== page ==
Netaji Through German Lens- Nanda Mookerjee

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Preface To The Second Edition:-

To remove misconceptions about Bose an international biography has been recently published, but it has failed to
meet the allegations against Bose for his differences with Gandhi and especially for his activities in Nazi Germany.To silence his critics, our Government should publish an authentic biography of Bose after collecting materials particularly from Bonn and Postdam archives.In this revised and enlarged edition, I have incorporated German views-friendly and unfriendly-and analysed them in the light ot available materials to show how far those are
justified. It is for the learned readers to judge whether I have succeeded in my venture. -Nanda Mookerjee
While at Cambridge, Subhas Chandra Bose took the opportunity of studying Modern European History and some of
its original sources like Bismarck’s Autobiography, Metternich’s Memoirs, Cavour’s letters etc. “These original sources”, Bose writes, “more than anything else, I studied at Cambridge,
helped to rouse my political sense and to foster my understanding of the inner currents of international politics”.He
became firmly convinced that a nation could be made only by the uncompromising idealism of Hampden and Cromwell and he came to believe, “it is time for us to wash our hands clean
of any connection with the British Government………The best
way to end a Government is to withdraw from it.”Young Bose made some study of the methods and tactics employed by revolutionaries in other parts of the world.Resorgimento Movement in Italy under the leadership of Mazzini and Garibaldi and the struggle of the Irish people against their British oppressors exercised a strong influence on his youthful mind. Lenin’s success in establishing the first socialist republic in the world demonstrated to him what the
power of the people could accomplish and further strengthened his faith in Vivekananda’s assertion that India’s progress would be achieved only by the peasant, the washerman, the cobbler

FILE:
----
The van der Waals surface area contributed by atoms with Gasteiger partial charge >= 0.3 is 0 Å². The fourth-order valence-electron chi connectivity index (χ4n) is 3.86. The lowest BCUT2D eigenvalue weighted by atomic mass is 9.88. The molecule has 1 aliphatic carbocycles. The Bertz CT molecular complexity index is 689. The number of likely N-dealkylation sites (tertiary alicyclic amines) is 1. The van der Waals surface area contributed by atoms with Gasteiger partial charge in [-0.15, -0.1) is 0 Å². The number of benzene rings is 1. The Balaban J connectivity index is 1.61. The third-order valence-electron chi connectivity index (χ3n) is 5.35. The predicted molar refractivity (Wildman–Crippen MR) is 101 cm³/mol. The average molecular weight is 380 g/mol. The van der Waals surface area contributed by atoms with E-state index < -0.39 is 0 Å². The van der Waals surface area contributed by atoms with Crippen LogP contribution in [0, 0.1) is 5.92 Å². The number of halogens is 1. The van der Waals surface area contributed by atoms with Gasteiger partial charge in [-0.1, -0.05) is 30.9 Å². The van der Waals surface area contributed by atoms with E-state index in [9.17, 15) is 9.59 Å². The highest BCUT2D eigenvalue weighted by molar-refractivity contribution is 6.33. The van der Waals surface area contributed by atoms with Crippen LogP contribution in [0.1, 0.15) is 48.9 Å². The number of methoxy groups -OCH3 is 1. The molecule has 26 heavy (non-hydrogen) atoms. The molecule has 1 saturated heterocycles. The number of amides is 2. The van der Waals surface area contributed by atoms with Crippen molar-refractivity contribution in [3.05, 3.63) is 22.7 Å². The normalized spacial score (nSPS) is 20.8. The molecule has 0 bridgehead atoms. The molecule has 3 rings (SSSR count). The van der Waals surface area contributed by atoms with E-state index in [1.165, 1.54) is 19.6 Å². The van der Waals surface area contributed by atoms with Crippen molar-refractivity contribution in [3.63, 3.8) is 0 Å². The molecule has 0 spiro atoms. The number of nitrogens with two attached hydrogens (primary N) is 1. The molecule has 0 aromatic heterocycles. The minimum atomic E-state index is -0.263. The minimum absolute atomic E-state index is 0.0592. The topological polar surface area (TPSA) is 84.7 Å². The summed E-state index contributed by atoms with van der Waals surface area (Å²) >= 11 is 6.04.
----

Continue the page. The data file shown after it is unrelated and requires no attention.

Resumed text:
and the sweeper.It is interesting to note that Bose travelled in the same boat
with Tagore while coming to India. This short contact helped Bose considerably to form his views on Indian situation as
would be evident from his own words. He writes : “I had occasion to discuss with him the new policy of non-co-operation
adopted by the Congress. He was only anxious that there should be more of constructive activity…What he suggested
was analogous to the constructive side of the Irish Sinn Fein movement and was completely in accord with my views.”
All these go to show that Bose’s mental and intellectual development took place before he joined the Indian freedom
movement and as the Gandhian ideology could exert little influence on him, it was possible for Bose to assess Gandhian
programme of action more or less impartially.The Gandhi era in Congress politics began with the Special
Session in Calcutta in the autumn of 1920 and Bose, being aware of the Mahatma’s unique position, wanted to understand him in the light of ideas he acquired at Cambridge. On arrival
in Bombay on 16 July 1921, Bose met Mahatma Gandhi at Mani Bhavan.
As Bose entered the room, he felt somewhat out of place in his foreign attire, but Gandhiji put him at ease and the conversation started at once. Bose had three points which required
elucidations. “Firstly”, to quote Bose, “how were the different activities conducted by the Congress going to culminate in the last stage of the campaign, namely, the non-payment of taxes?Secondly, how could mere non-payment of taxes or civil disobedience force the government to retire from the field and leave us with our freedom?

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